The United States has basically a three-step election process for the Presidency. The first consists of the fifty-one popular votes, which took place on November 8, and which are counted and certified by the State governments. The second step consists in the Electoral College vote, which can be seen as a review and confirmation of those popular votes, and it took place today, December 19, in the various States, and its votes are then certified by the States and passed on. And then the Electoral College vote must be officially counted by Congress on January 6. Thus the election of a President involves the popular vote, undergoes review by the States, is taken into account in the Electoral College, and is sealed by the U.S. Congress. Every level of our federal system is involved.
The Texas Electors just voted: For the Presidency, 36 for Donald Trump, 1 for Ron Paul, and 1 for John Kasich. (They are still in the middle of the Vice-Presidential vote right now. I'll update with the numbers. UPDATE: And it is 37 votes for Mike Pence and 1 for Carly Fiorina.) Interestingly, the Texas EC was the most troublesome for Republicans. Four Electors simply didn't show and had to be replaced, leading to the Texas meeting taking forever. (It started at 2:00 and was doing procedural maneuvers until the Presidential vote a bit before 4:30.) Then it delivered what seems to have been Trump's only two defections. Texas Republicans are apparently a little wary of the Yankee real estate mogul. In any case, Trump already had 268, so the tardy Texas voting puts him over the top; he is confirmed by the Electoral College as our forty-fifth President.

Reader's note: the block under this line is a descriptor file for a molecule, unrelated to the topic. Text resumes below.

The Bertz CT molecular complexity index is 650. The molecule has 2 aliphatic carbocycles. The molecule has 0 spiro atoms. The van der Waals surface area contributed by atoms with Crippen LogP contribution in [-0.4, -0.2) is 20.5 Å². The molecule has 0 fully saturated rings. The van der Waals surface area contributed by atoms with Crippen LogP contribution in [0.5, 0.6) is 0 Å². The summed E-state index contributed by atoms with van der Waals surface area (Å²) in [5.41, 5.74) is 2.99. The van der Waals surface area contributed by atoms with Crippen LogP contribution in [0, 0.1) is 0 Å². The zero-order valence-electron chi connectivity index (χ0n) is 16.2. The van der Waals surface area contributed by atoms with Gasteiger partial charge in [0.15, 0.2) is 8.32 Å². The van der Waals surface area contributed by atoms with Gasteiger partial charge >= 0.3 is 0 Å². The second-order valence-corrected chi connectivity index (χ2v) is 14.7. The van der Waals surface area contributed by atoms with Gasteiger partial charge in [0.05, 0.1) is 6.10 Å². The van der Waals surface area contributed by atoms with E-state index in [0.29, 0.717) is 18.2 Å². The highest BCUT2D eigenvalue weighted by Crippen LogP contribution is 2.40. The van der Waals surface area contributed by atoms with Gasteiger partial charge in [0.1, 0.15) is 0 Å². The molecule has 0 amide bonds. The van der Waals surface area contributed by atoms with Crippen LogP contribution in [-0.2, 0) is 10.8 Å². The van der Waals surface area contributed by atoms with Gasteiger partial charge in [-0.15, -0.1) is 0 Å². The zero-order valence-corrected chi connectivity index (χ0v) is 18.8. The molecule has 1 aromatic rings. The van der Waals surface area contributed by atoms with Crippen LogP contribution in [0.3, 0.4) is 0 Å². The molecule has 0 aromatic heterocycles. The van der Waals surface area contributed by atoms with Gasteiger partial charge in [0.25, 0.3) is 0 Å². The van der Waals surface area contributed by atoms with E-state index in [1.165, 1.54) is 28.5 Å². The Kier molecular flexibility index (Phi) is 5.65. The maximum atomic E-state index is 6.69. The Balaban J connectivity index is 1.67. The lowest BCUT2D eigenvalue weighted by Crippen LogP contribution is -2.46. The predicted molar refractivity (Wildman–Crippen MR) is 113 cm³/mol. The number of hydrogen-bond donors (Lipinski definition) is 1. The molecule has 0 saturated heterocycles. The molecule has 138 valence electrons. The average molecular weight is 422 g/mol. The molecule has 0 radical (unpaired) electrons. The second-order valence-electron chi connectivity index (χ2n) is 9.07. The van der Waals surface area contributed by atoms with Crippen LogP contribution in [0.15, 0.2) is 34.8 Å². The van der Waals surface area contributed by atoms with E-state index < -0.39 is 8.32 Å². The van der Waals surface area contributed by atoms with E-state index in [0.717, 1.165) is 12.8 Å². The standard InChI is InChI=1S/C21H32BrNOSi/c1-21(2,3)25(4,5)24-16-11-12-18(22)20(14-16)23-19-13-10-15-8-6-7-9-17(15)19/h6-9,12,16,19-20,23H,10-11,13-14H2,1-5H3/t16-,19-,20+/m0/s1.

Clinton had more trouble -- in Washington she lost 3 votes to Colin Powell and 1 to Faith Sitting Eagle, the NoDAPL activist, and there were several other attempted defections (although the electors in question were replaced).
UPDATE: And the final total seems to be:
Donald Trump 304
Hillary Clinton 227
Colin Powell 3
Faith Sitting Eagle 1
Ron Paul 1
John Kasich 1
Bernie Sanders 1
The Sanders vote seems to be from Hawaii. It's an unusual day in many ways: Clinton has lost the most EC votes of any candidate in the past century. The last time this many people received EC votes was 1796 (and then there was one slate for President and Vice President both). An elector in Maine tried to vote for Sanders, but changed his vote to Clinton on second ballot when told that it wouldn't be counted; an elector in Minnesota tried to vote for Sanders rather than Clinton and an elector in Colorado tried to vote for Kasich rather than Clinton, but were replaced. And thus the total of 'faithless electors' is now at 164.